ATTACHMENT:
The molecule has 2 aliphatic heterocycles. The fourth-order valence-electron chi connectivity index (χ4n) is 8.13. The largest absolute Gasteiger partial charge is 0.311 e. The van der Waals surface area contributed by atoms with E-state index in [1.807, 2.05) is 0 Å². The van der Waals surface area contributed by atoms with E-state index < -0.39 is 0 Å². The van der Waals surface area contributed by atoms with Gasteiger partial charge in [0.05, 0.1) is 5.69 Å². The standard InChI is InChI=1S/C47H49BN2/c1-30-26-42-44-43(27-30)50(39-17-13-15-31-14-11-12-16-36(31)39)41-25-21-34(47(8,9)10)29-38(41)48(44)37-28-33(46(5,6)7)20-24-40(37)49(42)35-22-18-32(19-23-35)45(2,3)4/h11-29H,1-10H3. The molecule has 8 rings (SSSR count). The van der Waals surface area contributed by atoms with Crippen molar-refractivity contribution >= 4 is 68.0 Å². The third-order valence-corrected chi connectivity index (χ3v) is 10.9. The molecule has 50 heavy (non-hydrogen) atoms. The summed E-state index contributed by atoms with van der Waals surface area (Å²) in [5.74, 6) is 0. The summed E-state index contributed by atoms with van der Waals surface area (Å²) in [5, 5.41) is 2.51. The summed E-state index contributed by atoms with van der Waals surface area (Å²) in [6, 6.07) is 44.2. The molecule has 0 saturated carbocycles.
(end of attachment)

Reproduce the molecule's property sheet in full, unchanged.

The molecule has 2 aliphatic heterocycles. The fourth-order valence-electron chi connectivity index (χ4n) is 8.13. The largest absolute Gasteiger partial charge is 0.311 e. The van der Waals surface area contributed by atoms with E-state index in [1.807, 2.05) is 0 Å². The van der Waals surface area contributed by atoms with E-state index < -0.39 is 0 Å². The van der Waals surface area contributed by atoms with Gasteiger partial charge in [0.05, 0.1) is 5.69 Å². The standard InChI is InChI=1S/C47H49BN2/c1-30-26-42-44-43(27-30)50(39-17-13-15-31-14-11-12-16-36(31)39)41-25-21-34(47(8,9)10)29-38(41)48(44)37-28-33(46(5,6)7)20-24-40(37)49(42)35-22-18-32(19-23-35)45(2,3)4/h11-29H,1-10H3. The molecule has 8 rings (SSSR count). The van der Waals surface area contributed by atoms with Crippen molar-refractivity contribution >= 4 is 68.0 Å². The third-order valence-corrected chi connectivity index (χ3v) is 10.9. The molecule has 50 heavy (non-hydrogen) atoms. The summed E-state index contributed by atoms with van der Waals surface area (Å²) in [5.74, 6) is 0. The summed E-state index contributed by atoms with van der Waals surface area (Å²) in [5, 5.41) is 2.51. The summed E-state index contributed by atoms with van der Waals surface area (Å²) in [6, 6.07) is 44.2. The molecule has 0 saturated carbocycles.